Maya Newell isn’t the sort of documentary filmmaker to parachute into the lives of her subjects, then vanish the second shooting wraps.
In it for the long haul, her movies are equal parts intimate storytelling and clarion-call activism.
Her 2015 feature Gayby Baby followed four kids of same-sex parents during the fractious marriage equality debate.
Deeply personal for Newell, who has two lesbian mums, it shares some DNA with her latest offering, In My Blood It Runs.
The film is focused on Arrernte boy Dujuan Hoosan.
It details his struggle reconciling his proud Aboriginal identity with inflexible, Western-centric schooling in Alice Springs.
“I understood how important it was to represent a community in the right way,” an impassioned Newell says as we pull up a seat in the bar of Melbourne’s Cinema Nova.
“I get what it’s like to have a whole country telling you your family isn’t good enough.”
Filming took around three years, but Newell, who is not Indigenous, built up trust with elders over a decade while creating short films for the Arrente community.
Dujuan captivated her when they first met.
“He was this exuberant, witty, intelligent 10-year-old just at the cusp of becoming cognisant of the more complex issues many First Nations families experience around the country,” she recalls.
“He had this poeticism and wisdom, and I just thought, ‘What an amazing conduit to a world many Australians don’t really understand’.”
Two schoolroom scenes in the doco are shocking.
One sees Dujuan stare disbelievingly as a teacher recounts a staggeringly rose-tinted view of Captain Cook from a 1950s textbook.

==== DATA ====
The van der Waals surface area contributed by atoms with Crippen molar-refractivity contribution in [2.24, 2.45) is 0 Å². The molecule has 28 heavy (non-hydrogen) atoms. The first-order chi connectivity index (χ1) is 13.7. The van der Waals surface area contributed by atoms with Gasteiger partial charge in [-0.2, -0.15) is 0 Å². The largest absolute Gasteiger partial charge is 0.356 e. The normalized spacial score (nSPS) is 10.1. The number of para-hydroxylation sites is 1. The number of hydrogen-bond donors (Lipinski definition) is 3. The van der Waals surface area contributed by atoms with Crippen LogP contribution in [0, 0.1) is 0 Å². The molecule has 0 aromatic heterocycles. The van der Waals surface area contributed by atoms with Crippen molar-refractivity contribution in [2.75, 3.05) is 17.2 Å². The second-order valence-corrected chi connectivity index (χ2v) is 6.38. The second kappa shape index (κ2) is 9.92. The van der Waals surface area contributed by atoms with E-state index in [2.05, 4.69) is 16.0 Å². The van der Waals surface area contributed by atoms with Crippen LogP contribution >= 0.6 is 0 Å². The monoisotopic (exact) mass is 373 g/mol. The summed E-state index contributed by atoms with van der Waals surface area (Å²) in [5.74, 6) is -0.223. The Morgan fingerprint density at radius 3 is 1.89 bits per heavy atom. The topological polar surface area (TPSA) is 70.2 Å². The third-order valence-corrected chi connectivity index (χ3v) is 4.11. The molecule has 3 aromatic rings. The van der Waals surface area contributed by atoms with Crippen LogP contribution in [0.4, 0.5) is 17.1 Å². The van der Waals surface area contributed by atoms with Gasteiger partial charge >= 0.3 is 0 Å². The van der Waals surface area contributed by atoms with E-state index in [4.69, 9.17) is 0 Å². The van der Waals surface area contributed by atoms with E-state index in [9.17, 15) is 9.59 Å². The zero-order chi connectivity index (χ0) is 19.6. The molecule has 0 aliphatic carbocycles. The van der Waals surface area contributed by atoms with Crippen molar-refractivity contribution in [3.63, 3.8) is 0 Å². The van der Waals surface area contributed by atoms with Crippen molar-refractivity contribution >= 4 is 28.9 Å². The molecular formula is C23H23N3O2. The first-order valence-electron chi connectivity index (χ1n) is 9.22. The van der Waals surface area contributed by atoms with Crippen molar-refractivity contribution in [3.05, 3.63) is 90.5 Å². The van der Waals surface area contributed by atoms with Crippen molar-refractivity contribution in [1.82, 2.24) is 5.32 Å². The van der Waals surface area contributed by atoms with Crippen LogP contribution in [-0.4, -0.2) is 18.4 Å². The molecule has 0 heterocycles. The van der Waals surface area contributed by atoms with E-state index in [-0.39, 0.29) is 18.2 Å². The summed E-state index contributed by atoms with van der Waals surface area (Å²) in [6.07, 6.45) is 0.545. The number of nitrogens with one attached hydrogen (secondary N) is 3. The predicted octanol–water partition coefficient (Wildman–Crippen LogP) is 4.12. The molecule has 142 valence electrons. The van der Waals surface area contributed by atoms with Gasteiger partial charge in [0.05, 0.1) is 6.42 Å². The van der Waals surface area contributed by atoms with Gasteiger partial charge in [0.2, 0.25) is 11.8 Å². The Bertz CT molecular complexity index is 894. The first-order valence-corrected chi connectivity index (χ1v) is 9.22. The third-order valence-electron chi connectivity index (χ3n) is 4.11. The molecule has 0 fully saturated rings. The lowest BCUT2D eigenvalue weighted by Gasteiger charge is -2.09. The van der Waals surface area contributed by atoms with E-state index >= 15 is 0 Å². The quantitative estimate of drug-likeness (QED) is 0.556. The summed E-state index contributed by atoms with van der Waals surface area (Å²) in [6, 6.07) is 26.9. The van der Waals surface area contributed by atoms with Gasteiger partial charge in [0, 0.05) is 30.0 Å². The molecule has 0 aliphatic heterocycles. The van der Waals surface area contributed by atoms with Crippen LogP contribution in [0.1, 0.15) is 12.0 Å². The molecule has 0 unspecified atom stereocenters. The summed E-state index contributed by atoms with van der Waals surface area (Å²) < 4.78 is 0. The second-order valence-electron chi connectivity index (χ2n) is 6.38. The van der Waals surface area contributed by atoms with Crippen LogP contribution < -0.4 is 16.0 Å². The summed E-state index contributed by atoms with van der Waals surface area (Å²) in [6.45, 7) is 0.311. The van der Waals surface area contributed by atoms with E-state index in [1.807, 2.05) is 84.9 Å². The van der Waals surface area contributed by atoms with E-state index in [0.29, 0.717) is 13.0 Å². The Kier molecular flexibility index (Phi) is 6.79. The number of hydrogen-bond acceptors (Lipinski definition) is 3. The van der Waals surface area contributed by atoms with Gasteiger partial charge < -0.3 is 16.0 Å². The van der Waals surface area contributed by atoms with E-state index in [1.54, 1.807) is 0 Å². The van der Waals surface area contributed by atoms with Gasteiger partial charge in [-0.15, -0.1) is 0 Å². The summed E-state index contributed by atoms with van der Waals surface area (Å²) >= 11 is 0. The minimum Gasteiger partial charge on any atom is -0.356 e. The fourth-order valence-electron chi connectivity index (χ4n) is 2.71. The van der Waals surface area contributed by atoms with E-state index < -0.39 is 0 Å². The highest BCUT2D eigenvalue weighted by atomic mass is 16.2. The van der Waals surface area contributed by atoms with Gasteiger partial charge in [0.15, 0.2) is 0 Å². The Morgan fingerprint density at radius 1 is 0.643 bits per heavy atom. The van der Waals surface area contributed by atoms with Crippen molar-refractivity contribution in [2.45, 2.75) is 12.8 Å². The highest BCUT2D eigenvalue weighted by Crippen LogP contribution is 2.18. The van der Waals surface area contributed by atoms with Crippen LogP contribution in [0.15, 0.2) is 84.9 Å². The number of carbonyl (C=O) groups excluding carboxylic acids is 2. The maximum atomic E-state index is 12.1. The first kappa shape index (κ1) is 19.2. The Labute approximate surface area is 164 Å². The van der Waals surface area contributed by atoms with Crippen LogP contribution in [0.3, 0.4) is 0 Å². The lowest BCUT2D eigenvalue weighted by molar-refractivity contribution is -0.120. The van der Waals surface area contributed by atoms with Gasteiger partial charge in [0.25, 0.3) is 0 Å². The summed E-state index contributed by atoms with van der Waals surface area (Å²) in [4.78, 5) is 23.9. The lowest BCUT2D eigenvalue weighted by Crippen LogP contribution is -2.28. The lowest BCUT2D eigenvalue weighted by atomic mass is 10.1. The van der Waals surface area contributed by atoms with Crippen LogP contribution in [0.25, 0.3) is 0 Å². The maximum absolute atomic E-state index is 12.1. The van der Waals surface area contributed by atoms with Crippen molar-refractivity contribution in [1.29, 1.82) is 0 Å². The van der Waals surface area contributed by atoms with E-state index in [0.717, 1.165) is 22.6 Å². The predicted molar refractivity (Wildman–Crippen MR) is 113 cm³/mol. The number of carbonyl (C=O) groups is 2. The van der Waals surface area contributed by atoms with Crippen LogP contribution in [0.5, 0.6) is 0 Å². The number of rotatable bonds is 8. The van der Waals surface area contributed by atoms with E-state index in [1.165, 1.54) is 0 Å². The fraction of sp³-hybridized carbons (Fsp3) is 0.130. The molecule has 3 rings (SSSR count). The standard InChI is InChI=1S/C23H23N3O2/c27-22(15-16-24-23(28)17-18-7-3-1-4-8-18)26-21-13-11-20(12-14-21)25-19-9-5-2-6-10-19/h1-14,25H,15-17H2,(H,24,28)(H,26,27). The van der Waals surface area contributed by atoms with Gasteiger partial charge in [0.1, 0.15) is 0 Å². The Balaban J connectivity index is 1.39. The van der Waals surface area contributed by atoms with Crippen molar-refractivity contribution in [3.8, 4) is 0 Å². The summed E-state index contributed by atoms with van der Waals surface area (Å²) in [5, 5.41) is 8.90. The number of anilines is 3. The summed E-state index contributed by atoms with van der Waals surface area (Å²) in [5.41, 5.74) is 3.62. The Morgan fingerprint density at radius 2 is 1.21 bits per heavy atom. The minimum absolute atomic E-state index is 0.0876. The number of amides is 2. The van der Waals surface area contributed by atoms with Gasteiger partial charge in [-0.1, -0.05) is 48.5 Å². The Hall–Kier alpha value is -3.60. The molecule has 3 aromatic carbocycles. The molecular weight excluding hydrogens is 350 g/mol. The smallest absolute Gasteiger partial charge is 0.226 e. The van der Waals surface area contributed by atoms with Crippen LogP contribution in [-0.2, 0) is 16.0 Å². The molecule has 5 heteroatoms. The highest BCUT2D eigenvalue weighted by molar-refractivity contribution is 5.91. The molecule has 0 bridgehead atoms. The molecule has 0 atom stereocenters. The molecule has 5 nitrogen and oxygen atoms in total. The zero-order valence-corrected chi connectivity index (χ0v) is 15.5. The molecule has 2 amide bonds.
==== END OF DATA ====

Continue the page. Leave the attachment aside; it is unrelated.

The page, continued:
Another teacher pauses while reading about the Dreaming and nervously giggles, saying she doesn’t understand what it’s all about.
“These are some of the most progressive schools in Alice Springs that do so much to support First Nations access to education, but teachers need the support and the resourcing to be able to make their classrooms culturally appropriate,” Newell offers diplomatically.
“These are kids who speak two or three Indigenous languages, are confident hunters, who know bush medicine, and then they go into the mainstream Western education system and feel like failures.”
With a powerful matriarchal family of activists surrounding him, you can see why Dujuan rails against the system.
As his great-grandmother MK Turner – a celebrated artist, author and educator awarded the Medal of the Order of Australia in 1997 – put it to Newell, “They’re always telling us to make our children ready for school, but when are they going to make schools ready for our children?”
In My Blood It Runs is attached to a campaign led by First Nations educators calling for a parallel, Indigenous-led education system similar to those in New Zealand and some parts of the US and Canada.
A series of Q&A screenings around the country takes in a trip to federal Parliament on February 25, pushing for change.
“Under the UN declaration of Indigenous rights, kids have the right to education through their own language and culture,” Newell says.
“Every child in Australia from an English-speaking background gets that.
“Too many First Nations children are put in the too-hard basket, labelled ratbags or troublemakers.
“But actually there are beautiful, vibrant children who will blossom if we can make space in our systems to respect their identities.”
Dujuan became the youngest person to address the Human Rights Council at the United Nations in Geneva in September.
He and his family also attended the world premiere of In My Blood It Runs at Toronto’s Hot Docs International Documentary Festival to rapturous applause.
“Aboriginal people have been saying they have the answers for centuries. We just actually need to sit back and listen to them,” Newell says.
Dujuan’s mother Megan Hoosan agrees, conveying her hopes for the future at a screening held in their community.
“She said, ‘I just want Australia to know that we love and care about our kids’. And it’s crazy to me that she needs to articulate that,” Newell sighs.
“She spoke about how hard it is to be an Aboriginal parent when television news and social media consistently tell you your parenting isn’t good enough.
“We hung policies of child removal and intervention on this grand lie, but the film really shows that untold story of the love, care and strength of Aboriginal families.”